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View From The Town End: Relegation Roundtable (Part One)

How do fans of Reading’s relegation rivals see their seasons panning out? We asked them.

Millwall v Brighton and Hove Albion - FA Cup Quarter Final Photo by Dan Istitene/Getty Images

The relegation dogfight is coming into its last, crucial stage. After the international break, seven sides will be scrapping it out to see who manages to secure safety and who’ll be playing in League One next season. To get a more rounded view, we’ve been talking to writers from all the relegation-threatened clubs: Birmingham City, Wigan Athletic, Millwall, Reading, Rotherham United, Bolton Wanderers and Ipswich Town.

Why are these teams in this mess in the first place, can they escape the bottom three this season, and will they bounce back if the worst happens? All of that is covered in our two-part Town End roundtable, the first half of which - featuring the clubs currently outside the relegation zone - is below.

A big thanks to them all for sharing their opinions with us.


Why are you in a relegation fight in the first place?

Primarily, the nine-point deduction for failure to comply with FFP, but also, the intensity of our performances has dropped off since the turn of the year. When we had been getting great results between mid-September and Christmas, it was mainly because our pressing was brilliant and we turned the ball over in the opposing half a lot of times. We haven’t exactly been lazy in the last three months but the intensity has not been at optimum level and we do not have the quality to get away with that.

What do you make of your own chances of avoiding relegation?

I think we’ll be fine. The aforementioned drop in intensity was partly because we were not directly in a promotion or relegation battle. Now that the deduction has left us hovering above the dogfight, I would expect the intensity to go back to what it was earlier in the campaign and from that, we should get enough points to beat the drop – we have one of the division’s best ball-winners in Maikel Kieftenbeld and an excellent striker in Che Adams.

If you go down, will you come straight back up?

I think we would, yes. We’d have a great manager for that level in Garry Monk who has raised the standards throughout all departments of the club and we’d have a budget that a lot of League One clubs would struggle to compete with. As I say though, I’m confident we’ll be in the Championship next season.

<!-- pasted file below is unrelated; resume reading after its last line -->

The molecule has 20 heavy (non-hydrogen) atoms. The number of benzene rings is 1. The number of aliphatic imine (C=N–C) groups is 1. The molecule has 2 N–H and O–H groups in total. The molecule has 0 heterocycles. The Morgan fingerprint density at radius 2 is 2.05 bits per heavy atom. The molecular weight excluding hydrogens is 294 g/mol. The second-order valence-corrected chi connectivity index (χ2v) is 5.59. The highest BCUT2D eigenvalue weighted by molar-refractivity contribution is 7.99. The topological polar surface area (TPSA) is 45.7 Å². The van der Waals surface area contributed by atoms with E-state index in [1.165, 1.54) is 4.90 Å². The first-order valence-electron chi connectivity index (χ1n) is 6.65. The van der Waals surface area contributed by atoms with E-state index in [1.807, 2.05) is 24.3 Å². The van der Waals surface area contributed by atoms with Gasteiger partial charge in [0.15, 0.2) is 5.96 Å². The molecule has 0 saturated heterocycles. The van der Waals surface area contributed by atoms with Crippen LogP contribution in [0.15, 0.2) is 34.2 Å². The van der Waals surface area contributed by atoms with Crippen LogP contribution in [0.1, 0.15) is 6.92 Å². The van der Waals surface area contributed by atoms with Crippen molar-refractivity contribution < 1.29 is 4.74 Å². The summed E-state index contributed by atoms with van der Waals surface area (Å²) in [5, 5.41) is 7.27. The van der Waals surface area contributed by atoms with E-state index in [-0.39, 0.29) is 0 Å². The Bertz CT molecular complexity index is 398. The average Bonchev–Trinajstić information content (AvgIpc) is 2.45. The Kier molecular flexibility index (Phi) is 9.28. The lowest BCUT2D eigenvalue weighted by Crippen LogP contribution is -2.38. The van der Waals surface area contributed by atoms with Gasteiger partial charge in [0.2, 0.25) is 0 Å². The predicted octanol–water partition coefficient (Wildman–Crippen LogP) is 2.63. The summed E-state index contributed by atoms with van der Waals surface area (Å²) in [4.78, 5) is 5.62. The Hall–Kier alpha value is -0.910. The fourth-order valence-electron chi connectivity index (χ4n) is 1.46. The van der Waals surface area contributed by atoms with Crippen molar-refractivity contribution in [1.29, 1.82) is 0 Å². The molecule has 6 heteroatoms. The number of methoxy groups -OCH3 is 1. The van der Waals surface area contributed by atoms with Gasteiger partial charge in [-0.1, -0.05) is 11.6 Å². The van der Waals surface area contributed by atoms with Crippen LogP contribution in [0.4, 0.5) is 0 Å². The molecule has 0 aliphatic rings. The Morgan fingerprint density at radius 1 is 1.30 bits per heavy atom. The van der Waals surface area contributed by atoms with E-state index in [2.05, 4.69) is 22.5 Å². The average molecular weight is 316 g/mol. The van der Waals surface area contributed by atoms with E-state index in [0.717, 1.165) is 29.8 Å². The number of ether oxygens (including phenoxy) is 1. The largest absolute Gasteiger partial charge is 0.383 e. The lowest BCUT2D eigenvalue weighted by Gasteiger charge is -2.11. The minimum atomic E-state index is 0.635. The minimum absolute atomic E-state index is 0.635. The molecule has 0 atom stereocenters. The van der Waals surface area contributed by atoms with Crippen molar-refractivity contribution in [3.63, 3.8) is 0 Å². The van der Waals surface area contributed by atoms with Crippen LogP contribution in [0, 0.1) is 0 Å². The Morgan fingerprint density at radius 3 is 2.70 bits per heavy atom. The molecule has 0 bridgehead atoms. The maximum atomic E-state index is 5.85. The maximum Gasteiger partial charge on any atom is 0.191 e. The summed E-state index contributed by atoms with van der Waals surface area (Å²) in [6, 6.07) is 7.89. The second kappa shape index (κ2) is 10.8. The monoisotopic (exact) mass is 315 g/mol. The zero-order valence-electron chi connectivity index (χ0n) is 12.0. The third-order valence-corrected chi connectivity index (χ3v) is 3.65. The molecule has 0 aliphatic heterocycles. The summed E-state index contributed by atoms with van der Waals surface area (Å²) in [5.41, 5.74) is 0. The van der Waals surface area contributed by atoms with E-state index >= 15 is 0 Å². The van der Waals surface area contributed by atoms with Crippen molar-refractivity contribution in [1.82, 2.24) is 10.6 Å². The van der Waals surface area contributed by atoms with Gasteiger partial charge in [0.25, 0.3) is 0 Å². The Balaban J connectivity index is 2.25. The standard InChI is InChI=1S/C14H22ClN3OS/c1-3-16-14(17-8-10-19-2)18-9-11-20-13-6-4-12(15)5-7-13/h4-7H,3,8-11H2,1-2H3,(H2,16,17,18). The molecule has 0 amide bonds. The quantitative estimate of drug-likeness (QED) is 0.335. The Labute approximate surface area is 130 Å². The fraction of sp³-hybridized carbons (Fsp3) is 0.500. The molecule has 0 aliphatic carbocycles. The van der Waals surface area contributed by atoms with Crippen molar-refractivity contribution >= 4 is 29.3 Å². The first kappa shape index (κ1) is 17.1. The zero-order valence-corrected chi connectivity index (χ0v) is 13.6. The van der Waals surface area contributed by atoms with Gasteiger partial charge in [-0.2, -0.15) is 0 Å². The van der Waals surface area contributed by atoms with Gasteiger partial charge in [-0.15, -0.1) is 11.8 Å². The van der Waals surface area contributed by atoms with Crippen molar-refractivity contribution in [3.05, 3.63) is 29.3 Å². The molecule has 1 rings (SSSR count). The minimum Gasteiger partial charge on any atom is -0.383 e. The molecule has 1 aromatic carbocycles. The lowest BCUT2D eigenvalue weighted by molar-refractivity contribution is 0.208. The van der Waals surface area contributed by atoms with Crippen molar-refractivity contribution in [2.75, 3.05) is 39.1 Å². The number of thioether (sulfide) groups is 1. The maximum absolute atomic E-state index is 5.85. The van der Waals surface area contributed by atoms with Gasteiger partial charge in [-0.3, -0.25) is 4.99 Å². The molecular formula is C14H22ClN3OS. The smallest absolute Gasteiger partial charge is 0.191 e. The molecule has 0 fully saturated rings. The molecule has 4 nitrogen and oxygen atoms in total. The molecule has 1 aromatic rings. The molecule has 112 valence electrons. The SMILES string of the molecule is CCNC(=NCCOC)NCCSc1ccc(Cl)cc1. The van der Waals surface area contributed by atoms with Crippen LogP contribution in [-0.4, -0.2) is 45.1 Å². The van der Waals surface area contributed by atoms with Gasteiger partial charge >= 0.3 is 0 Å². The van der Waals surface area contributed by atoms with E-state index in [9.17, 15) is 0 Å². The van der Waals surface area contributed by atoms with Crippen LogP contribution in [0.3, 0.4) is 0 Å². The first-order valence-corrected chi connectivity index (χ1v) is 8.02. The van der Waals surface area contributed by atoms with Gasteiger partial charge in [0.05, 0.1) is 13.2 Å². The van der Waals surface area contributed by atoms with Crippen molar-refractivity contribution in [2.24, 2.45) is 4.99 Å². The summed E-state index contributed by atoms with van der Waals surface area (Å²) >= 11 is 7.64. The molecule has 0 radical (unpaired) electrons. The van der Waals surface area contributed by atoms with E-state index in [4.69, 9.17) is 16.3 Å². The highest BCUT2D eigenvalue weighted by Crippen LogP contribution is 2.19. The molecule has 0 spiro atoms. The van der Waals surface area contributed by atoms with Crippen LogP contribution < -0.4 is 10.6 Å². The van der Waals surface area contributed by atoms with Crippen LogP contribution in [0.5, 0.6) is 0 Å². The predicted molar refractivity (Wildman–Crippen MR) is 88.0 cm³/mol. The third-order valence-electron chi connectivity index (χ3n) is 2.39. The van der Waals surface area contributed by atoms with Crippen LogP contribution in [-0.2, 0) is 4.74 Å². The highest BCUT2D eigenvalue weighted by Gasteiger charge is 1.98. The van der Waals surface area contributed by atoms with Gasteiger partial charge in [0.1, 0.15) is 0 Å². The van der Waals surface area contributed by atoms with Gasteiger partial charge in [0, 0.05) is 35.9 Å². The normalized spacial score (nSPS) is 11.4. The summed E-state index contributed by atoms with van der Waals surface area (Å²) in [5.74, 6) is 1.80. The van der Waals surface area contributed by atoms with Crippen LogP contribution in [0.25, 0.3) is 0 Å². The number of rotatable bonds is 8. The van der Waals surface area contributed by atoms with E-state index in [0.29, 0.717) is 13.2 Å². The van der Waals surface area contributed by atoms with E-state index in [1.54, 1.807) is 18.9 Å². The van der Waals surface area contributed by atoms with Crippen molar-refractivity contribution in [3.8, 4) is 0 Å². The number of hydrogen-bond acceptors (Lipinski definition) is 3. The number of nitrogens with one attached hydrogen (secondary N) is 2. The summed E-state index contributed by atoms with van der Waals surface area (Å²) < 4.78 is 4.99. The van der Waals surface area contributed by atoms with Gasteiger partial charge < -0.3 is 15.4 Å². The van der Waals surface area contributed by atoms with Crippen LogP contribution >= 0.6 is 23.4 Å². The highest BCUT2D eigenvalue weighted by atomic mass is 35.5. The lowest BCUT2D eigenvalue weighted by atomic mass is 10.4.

Pick the bottom three

I’ve had a strong feeling from the outset that Rotherham are going to make it, just because they’re so committed to everything they do and I see a fierce determination to right the wrongs of 2016-17. I’m not confident about this at all, but... Bolton, Ipswich, Millwall.

Gabriel Sutton runs the website Football Lab, and you can find him on Twitter here.

Why are you in a relegation fight in the first place?

I think we’ve talked ourselves into it. We started the season with a positive frame of mind and a view that we’d try and outscore teams. If you look at the table from back then, it was working and we were exceeding all expectations. Then we lost a few games and our mindset changed, leading to us playing not to lose, which is a dangerous game in my book.

The longer that’s gone on, the worse we’ve looked and the more ‘we’re lowly Wigan, we’re lucky to be here at all’ chat we’ve heard from within the club. And if you think like that, you may as well give up.

What do you make of your own chances of avoiding relegation?

It depends which Wigan Athletic the manager and his team decide to be over the next few weeks. Get back that early season approach and we’ll be fine, carry on as we have been recently and we may well struggle.

If you go down, will you come straight back up?

The short answer is no. The longer answer is ‘definitely not’.